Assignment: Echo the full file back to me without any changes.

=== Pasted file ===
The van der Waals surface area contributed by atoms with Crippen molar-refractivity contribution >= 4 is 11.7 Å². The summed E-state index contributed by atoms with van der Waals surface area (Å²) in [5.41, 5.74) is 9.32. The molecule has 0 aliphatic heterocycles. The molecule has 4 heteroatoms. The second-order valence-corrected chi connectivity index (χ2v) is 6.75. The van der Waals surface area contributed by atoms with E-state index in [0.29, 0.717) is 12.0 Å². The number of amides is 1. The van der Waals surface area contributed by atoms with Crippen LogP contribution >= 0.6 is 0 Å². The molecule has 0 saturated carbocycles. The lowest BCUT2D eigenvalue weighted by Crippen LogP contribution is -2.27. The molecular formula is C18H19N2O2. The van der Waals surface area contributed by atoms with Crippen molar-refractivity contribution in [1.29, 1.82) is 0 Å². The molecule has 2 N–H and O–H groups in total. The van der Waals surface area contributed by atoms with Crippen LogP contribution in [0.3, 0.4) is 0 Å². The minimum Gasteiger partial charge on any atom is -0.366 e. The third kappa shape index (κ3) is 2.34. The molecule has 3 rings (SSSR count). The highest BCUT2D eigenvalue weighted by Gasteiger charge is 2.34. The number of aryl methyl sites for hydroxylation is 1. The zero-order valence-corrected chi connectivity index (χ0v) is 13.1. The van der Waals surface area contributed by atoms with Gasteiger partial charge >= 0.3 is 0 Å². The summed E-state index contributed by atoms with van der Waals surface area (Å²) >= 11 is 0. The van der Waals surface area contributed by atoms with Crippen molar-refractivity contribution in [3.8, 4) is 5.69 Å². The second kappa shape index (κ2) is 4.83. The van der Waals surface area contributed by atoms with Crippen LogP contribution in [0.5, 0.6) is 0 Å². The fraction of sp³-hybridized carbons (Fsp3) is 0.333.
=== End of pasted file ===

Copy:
The van der Waals surface area contributed by atoms with Crippen molar-refractivity contribution >= 4 is 11.7 Å². The summed E-state index contributed by atoms with van der Waals surface area (Å²) in [5.41, 5.74) is 9.32. The molecule has 0 aliphatic heterocycles. The molecule has 4 heteroatoms. The second-order valence-corrected chi connectivity index (χ2v) is 6.75. The van der Waals surface area contributed by atoms with E-state index in [0.29, 0.717) is 12.0 Å². The number of amides is 1. The van der Waals surface area contributed by atoms with Crippen LogP contribution >= 0.6 is 0 Å². The molecule has 0 saturated carbocycles. The lowest BCUT2D eigenvalue weighted by Crippen LogP contribution is -2.27. The molecular formula is C18H19N2O2. The van der Waals surface area contributed by atoms with Crippen molar-refractivity contribution in [1.29, 1.82) is 0 Å². The molecule has 2 N–H and O–H groups in total. The van der Waals surface area contributed by atoms with Crippen LogP contribution in [0.3, 0.4) is 0 Å². The minimum Gasteiger partial charge on any atom is -0.366 e. The third kappa shape index (κ3) is 2.34. The molecule has 3 rings (SSSR count). The highest BCUT2D eigenvalue weighted by Gasteiger charge is 2.34. The number of aryl methyl sites for hydroxylation is 1. The zero-order valence-corrected chi connectivity index (χ0v) is 13.1. The van der Waals surface area contributed by atoms with Gasteiger partial charge >= 0.3 is 0 Å². The summed E-state index contributed by atoms with van der Waals surface area (Å²) >= 11 is 0. The van der Waals surface area contributed by atoms with Crippen molar-refractivity contribution in [3.8, 4) is 5.69 Å². The second kappa shape index (κ2) is 4.83. The van der Waals surface area contributed by atoms with Crippen LogP contribution in [0.5, 0.6) is 0 Å². The fraction of sp³-hybridized carbons (Fsp3) is 0.333.